Dinner with Residents


On Friday, April 21st, I went with some residents to get some dinner. On the way to get dinner, we discussed healthy choices of where to go. It was decided that Jimmy John’s is healthier than most other options. It was a fun time, but we discovered that there isn’t seating big enough for 5 or more people at Jimmy John’s restaurants.

Hacksaw Ridge!


It was great getting members of the wing together to watch the movie, Hacksaw Ridge, on March 4th. It is a true story about Pfc. Desmond T. Doss and the Battle of Okinawa. Pfc. Doss refused to bear arms on the battlefield during WWII on religious grounds. He saved 75 men in the Battle of Okinawa without firing a shot. It was a great way to learn history of WWII.

Drunk Mario Kart


Teresa Miller, who does an alcohol awareness course on campus, talked about the effects of alcohol before we took part in the Mario Kart games on March 14th. Thanks for stopping by and taking in a little information about how alcohol affects people. It was great seeing so many people join. I hope you learned something and had a great time.

Mau with Residents



On Sunday,  February 26th, I played a card game called Mau with some of my residents to build intellectual strength. I would love to play again sometime soon. 

The game is played with a regular deck of playing cards. The players are dealt each a hand of cards (usually 5). The rest are placed face down as the drawing stack. At the beginning of the game the topmost card is revealed, then the players each get a turn to play cards.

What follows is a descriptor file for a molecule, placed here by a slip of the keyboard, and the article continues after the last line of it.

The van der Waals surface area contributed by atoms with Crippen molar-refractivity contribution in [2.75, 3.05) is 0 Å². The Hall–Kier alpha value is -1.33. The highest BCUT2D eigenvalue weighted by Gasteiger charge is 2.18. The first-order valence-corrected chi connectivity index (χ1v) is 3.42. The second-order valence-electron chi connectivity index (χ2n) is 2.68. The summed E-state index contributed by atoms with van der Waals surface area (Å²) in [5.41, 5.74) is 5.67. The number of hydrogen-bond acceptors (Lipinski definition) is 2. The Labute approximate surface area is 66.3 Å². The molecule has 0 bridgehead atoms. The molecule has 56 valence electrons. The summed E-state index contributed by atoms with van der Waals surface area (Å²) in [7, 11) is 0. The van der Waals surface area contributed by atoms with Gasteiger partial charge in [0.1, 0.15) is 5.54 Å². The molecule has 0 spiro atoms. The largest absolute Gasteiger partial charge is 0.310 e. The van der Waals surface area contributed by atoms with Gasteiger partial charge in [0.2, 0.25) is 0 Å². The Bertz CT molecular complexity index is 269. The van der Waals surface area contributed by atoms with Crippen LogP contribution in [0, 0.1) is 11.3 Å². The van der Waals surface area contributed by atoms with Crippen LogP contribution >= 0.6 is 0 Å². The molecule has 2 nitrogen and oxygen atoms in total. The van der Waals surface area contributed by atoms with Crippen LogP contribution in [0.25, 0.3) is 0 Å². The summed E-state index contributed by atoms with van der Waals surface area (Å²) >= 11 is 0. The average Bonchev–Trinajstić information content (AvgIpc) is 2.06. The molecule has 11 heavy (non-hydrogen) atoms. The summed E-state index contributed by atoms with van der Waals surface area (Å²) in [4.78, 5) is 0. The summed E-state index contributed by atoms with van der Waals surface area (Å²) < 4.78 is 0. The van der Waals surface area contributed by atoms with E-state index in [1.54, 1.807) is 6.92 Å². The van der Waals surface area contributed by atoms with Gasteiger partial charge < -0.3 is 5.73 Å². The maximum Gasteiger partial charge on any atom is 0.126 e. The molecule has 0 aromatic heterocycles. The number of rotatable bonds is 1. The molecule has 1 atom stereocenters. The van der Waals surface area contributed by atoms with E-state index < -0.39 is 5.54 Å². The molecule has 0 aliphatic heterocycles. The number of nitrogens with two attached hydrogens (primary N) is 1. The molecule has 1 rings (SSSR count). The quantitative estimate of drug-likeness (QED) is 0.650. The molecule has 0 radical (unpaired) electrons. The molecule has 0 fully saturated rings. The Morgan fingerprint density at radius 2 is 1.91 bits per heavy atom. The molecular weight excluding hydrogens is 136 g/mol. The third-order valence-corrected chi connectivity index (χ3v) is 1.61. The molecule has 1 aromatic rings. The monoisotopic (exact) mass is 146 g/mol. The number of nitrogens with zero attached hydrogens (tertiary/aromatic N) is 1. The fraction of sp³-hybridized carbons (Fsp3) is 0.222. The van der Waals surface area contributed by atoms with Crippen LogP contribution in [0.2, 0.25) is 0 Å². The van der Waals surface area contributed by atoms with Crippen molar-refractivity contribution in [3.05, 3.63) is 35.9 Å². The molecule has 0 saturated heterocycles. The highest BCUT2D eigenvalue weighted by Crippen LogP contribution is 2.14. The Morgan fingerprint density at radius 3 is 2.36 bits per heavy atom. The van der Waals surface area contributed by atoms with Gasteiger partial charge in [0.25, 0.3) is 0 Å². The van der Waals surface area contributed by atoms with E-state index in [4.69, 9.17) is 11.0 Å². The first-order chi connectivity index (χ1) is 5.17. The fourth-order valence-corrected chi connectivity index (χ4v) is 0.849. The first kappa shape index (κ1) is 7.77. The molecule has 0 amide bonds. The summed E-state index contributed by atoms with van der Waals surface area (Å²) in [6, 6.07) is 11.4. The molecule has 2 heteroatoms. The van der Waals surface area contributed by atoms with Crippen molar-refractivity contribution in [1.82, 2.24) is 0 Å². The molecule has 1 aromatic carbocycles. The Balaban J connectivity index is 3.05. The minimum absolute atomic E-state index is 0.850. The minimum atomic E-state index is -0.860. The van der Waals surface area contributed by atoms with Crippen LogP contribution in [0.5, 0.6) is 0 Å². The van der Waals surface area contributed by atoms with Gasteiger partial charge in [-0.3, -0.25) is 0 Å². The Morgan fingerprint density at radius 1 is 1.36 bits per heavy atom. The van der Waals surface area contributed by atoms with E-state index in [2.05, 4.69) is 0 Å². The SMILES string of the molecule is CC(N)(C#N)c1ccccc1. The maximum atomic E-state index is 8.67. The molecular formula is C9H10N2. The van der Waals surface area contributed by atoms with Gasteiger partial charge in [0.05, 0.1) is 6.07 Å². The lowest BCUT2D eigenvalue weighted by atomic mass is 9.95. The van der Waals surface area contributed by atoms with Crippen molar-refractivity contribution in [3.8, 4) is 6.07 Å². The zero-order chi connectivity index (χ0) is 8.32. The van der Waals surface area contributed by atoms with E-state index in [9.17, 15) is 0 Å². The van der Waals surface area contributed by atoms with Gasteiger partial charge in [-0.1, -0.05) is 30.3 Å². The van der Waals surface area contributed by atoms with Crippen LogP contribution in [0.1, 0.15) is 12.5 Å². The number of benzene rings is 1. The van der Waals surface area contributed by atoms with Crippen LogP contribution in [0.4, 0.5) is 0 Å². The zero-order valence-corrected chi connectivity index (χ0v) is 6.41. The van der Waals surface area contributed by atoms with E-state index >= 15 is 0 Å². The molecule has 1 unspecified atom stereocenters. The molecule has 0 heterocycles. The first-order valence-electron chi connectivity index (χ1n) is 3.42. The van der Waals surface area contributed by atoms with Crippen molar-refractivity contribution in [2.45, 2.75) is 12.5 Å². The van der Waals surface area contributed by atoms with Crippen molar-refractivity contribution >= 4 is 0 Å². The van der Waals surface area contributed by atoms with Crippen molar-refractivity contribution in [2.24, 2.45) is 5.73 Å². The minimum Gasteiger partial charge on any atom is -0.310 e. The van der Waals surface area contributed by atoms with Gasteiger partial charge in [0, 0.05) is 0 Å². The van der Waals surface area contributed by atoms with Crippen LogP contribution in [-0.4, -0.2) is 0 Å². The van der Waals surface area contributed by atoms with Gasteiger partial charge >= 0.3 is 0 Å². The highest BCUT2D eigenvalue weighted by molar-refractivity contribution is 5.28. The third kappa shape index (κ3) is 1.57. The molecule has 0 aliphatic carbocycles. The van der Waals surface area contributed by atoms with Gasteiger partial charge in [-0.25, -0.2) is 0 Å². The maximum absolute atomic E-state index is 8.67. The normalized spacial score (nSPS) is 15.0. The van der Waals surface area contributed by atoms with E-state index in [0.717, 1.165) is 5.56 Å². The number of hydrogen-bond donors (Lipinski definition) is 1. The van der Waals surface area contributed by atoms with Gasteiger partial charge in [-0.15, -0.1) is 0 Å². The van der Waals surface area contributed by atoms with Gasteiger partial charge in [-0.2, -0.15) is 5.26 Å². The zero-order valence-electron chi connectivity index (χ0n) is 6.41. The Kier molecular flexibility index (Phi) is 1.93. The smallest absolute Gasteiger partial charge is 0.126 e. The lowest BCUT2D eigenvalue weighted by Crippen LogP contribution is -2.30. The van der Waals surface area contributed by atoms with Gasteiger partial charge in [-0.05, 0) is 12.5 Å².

One can play a card if it corresponds to the suit or value of the open card. E.g. on a 10 of spades, only other spades can be played or other 10s. If a player is not able to, they draw one card from the stack. If he can play this card, he may do so, otherwise he keeps the drawn card and passes his turn. If the drawing stack is empty, the playing stack (except for the topmost card) is shuffled and turned over to serve as new drawing stack.

However, there are a large quantity of unusual, and confusing rules. One may not speak of the rules, and the rules vary from group to group, and even within groups. A chairman (sometimes called the “Mau Master”) is usually elected before the first round, and generally whoever has won the previous round, is elected the new chairman. The chairman may edit the rules however he or she sees fit, but they still have to follow their own rules.